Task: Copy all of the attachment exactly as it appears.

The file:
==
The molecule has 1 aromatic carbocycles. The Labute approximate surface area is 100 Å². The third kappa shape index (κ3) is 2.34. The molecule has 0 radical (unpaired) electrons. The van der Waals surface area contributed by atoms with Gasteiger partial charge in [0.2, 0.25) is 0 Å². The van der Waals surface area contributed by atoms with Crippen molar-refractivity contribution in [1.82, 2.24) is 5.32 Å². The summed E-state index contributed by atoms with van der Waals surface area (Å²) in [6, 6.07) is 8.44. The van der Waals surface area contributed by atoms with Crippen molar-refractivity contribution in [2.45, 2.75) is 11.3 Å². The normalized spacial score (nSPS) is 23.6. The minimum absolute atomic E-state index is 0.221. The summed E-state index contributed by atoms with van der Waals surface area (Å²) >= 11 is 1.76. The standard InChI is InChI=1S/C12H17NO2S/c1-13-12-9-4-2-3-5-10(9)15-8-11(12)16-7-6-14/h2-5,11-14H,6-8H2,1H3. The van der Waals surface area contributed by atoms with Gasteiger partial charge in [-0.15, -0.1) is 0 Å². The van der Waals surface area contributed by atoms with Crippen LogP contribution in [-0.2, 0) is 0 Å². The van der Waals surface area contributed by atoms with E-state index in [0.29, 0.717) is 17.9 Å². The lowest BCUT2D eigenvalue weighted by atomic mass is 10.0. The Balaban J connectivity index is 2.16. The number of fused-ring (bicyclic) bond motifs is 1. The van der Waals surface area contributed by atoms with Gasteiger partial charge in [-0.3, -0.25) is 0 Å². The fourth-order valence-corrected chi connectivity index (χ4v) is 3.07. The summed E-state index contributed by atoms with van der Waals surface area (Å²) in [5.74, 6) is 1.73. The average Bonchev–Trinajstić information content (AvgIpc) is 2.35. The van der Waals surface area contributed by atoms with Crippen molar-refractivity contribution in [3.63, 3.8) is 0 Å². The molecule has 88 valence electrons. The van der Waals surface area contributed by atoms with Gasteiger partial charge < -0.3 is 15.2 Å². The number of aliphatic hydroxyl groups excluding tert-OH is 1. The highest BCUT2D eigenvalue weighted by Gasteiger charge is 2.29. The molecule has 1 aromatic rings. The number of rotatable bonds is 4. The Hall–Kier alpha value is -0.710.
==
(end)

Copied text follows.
The molecule has 1 aromatic carbocycles. The Labute approximate surface area is 100 Å². The third kappa shape index (κ3) is 2.34. The molecule has 0 radical (unpaired) electrons. The van der Waals surface area contributed by atoms with Gasteiger partial charge in [0.2, 0.25) is 0 Å². The van der Waals surface area contributed by atoms with Crippen molar-refractivity contribution in [1.82, 2.24) is 5.32 Å². The summed E-state index contributed by atoms with van der Waals surface area (Å²) in [6, 6.07) is 8.44. The van der Waals surface area contributed by atoms with Crippen molar-refractivity contribution in [2.45, 2.75) is 11.3 Å². The normalized spacial score (nSPS) is 23.6. The minimum absolute atomic E-state index is 0.221. The summed E-state index contributed by atoms with van der Waals surface area (Å²) >= 11 is 1.76. The standard InChI is InChI=1S/C12H17NO2S/c1-13-12-9-4-2-3-5-10(9)15-8-11(12)16-7-6-14/h2-5,11-14H,6-8H2,1H3. The van der Waals surface area contributed by atoms with Gasteiger partial charge in [-0.15, -0.1) is 0 Å². The van der Waals surface area contributed by atoms with Crippen LogP contribution in [-0.2, 0) is 0 Å². The van der Waals surface area contributed by atoms with E-state index in [0.29, 0.717) is 17.9 Å². The lowest BCUT2D eigenvalue weighted by atomic mass is 10.0. The Balaban J connectivity index is 2.16. The number of fused-ring (bicyclic) bond motifs is 1. The van der Waals surface area contributed by atoms with Gasteiger partial charge in [-0.3, -0.25) is 0 Å². The fourth-order valence-corrected chi connectivity index (χ4v) is 3.07. The summed E-state index contributed by atoms with van der Waals surface area (Å²) in [5.74, 6) is 1.73. The average Bonchev–Trinajstić information content (AvgIpc) is 2.35. The van der Waals surface area contributed by atoms with Crippen molar-refractivity contribution in [3.63, 3.8) is 0 Å². The molecule has 88 valence electrons. The van der Waals surface area contributed by atoms with Gasteiger partial charge < -0.3 is 15.2 Å². The number of aliphatic hydroxyl groups excluding tert-OH is 1. The highest BCUT2D eigenvalue weighted by Gasteiger charge is 2.29. The molecule has 1 aromatic rings. The number of rotatable bonds is 4. The Hall–Kier alpha value is -0.710.